Thursday, May 18, 2006

Welcome back, misogyny! Part II

Here's the follow-up to my post from Monday. It was going to be a further response to novelist Gary Shteyngart's interview, along with a longer response to Katherine's comment, but I'm going to respond now to Shteyngart because of the obvious pairing with the post below.

Much like John Derbyshire, Shteyngart conceives of himself as something of a nostalgic rebel. In his latest novel, Shteyngart uses the word "Jewess" a whole bunch. It is, of course, a literary device, something the character who is the narrator would say, not necessarily something the author would. And, one could even go as far as to say that the narrator's use of this word is a sign that the author stands in brave opposition to current trends in political correctness. More power to him. But it is, as it turns out also something the author would say--and does say in the Forward interview--so the whole "don't confuse the author with the narrator" escape doesn't work here. Putting "Jewess" into a novel set in the 21st century is interesting and provocative; using the word "Jewess" in the 21st century is reactionary and gratuitously offensive (not unlike writing articles about how hot girls are at age 14). Why does Shteyngart use this outdated word?

There's a certain charm in days past. The reason a young man in a tweed blazer seems more intellectual than one in an Adidas track jacket, that a beat-up used book gives someone a more impressive aura on the subway than a new, paperback copy filled with the exact same text. And, among contemporary hipster Jews, there's this ironic embrace of the Woody Allen aspects of the past, of Jewish neuroses as experienced back when those cool shoes in that store on Rivington Street were first in fashion. There's also a danger in getting to excited about the past--the days before processed foods and Google were also the days before gay rights and integration. While an aging conservative can be expected to smile blindly at the past, assuming current evils to be worse than those of his youth, I'd expect a bit more from a young and liberal-minded writer.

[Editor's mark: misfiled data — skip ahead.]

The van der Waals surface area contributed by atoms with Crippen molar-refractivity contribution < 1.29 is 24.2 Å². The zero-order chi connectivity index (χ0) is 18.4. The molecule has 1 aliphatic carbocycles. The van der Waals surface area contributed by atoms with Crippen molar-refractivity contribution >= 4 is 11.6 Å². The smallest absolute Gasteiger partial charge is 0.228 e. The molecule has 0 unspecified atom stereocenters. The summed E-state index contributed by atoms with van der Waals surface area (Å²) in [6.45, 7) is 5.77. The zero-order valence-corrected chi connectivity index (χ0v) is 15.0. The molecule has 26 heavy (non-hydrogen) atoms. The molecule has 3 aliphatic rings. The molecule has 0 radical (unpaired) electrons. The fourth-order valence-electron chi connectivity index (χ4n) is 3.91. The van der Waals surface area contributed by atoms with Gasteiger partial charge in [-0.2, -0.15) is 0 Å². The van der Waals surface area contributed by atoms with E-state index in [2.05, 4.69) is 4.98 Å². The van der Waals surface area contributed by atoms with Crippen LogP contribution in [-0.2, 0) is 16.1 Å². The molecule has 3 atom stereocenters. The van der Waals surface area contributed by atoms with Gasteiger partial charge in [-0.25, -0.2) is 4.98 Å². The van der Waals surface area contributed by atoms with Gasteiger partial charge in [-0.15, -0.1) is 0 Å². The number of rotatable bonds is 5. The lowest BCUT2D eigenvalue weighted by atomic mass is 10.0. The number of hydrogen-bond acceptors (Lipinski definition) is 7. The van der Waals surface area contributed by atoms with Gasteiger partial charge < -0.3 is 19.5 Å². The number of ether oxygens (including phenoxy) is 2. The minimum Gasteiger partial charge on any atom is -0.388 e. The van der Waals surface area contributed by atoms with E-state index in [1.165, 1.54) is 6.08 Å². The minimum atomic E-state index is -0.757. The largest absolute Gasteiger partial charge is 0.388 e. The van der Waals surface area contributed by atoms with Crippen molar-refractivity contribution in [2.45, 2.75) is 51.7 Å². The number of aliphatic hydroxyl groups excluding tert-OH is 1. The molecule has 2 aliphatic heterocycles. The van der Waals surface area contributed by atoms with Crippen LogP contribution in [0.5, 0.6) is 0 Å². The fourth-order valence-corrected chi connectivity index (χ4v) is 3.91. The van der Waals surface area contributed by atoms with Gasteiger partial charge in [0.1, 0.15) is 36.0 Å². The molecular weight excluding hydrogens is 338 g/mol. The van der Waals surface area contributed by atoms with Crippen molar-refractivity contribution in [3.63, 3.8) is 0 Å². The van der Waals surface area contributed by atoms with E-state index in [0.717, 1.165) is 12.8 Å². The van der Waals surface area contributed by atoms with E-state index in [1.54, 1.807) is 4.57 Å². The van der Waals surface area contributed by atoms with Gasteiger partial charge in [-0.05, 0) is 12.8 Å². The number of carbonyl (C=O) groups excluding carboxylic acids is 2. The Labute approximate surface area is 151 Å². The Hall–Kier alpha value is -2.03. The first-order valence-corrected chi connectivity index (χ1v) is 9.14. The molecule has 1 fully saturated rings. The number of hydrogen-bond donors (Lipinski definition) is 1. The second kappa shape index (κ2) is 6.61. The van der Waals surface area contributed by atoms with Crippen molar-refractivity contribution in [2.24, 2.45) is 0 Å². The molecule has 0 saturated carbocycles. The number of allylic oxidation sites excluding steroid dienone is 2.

"Jewess," like "Negress," is offensive largely because it recalls a time when the group being referred to was treated awfully by those using the word, even though the word in question wasn't originally used in a derogatory way. Relatedly, the words are troublesome because, in using them today, one is implicitly expressing a wish for the group being referred to to reliquish all autonomy acheived since becoming "Jewish women," "black women," or "African-American women." A "Jewish woman" is a woman who is Jewish; a "Jewess" is the passive recipient or non-recipient of a) a Talmud-scholar husband, b) the affection of a more cosmopolitan Jew who has yet to discover the exciting world beyond Jewesses, or c) the attention of a non-Jewish man, thus causing controversy. I realize this is far more explanation than is necessary; the point is that, by using "Jewess," Shteyngart only confirms that he sees Jewish women as the sad end result for Jewish men without a thirst for exploration. A passive and unpleasant role indeed, and one contemporary Jewish women might not take to too kindly. (And, to put it in the most obvious way possible: imagine the black female reaction if a black novelist, in an interview in an African-American publication, discussed at length why he does not have "Negress" girlfriends.)